From the retina of the land-locked population of the sea lamprey, Petromyzon marinus, a photolabile pigment was extracted which was identified spectrophotometrically as a member of the rhodopsin group of pigments. Using the absorption spectrum of a relatively pure solution and analysis by means of difference spectra, the peak of this pigment was placed at about 497 mµ. The method of selective bleaching by light of different wave lengths revealed no significant amounts of any other pigment in the extracts. A similar pigment was also detected in retinal extracts of the Pacific Coast lamprey, Entospenus tridentatus.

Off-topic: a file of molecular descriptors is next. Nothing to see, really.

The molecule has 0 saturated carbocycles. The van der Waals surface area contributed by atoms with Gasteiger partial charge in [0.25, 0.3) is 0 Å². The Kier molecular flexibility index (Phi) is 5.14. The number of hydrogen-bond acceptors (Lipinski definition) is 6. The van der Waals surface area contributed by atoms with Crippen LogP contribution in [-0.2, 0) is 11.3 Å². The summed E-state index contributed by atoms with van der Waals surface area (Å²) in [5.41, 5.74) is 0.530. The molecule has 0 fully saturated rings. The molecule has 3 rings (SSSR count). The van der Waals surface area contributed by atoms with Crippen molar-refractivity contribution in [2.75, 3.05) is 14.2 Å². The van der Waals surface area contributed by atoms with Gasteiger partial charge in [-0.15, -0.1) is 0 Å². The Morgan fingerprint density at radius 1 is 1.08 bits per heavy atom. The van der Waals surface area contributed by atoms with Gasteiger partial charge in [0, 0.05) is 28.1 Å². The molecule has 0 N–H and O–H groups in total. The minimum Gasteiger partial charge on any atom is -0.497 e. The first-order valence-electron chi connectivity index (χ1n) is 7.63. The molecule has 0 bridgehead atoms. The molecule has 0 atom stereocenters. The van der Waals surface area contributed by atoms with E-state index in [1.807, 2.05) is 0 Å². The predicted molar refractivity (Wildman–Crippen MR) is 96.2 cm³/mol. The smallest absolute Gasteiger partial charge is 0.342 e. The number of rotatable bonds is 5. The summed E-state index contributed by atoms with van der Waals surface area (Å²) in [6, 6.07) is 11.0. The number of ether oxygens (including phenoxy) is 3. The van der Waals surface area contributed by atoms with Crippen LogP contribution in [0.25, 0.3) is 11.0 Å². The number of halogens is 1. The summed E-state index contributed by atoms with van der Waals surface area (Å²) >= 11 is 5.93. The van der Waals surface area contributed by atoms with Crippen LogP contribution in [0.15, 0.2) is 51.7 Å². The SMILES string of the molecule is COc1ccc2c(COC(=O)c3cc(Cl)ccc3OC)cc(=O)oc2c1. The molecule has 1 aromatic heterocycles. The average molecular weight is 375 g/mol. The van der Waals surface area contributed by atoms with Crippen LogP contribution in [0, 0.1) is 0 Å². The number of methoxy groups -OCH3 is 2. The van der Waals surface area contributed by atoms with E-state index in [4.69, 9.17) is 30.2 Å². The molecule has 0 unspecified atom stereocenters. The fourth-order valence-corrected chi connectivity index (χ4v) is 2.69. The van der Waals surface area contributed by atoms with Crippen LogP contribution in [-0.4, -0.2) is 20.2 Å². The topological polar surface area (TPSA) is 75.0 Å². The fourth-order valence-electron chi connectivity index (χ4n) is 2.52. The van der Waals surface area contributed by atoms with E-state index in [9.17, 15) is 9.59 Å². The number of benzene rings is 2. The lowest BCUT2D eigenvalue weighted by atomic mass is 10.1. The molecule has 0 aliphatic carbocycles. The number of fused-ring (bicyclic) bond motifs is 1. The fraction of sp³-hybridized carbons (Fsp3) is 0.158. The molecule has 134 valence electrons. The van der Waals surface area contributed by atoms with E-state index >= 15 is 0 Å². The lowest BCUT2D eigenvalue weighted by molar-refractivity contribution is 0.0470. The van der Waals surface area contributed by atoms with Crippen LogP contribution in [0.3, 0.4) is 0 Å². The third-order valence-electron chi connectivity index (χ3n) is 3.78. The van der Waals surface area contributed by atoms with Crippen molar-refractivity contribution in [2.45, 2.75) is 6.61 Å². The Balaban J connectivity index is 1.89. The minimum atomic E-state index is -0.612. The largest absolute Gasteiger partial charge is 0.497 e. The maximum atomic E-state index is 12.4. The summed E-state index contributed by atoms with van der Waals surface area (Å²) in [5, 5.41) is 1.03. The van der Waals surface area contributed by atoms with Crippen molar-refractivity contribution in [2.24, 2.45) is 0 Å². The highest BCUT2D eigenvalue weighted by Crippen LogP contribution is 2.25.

These results are significant for two reasons: (a) the lamprey is shown to be an example of an animal which spawns in fresh water but which is characterized by the presence of rhodopsin, rather than porphyropsin, in the retina; (b) the primitive phylogenetic position of the lamprey suggests that rhodopsin was the visual pigment of the original vertebrates.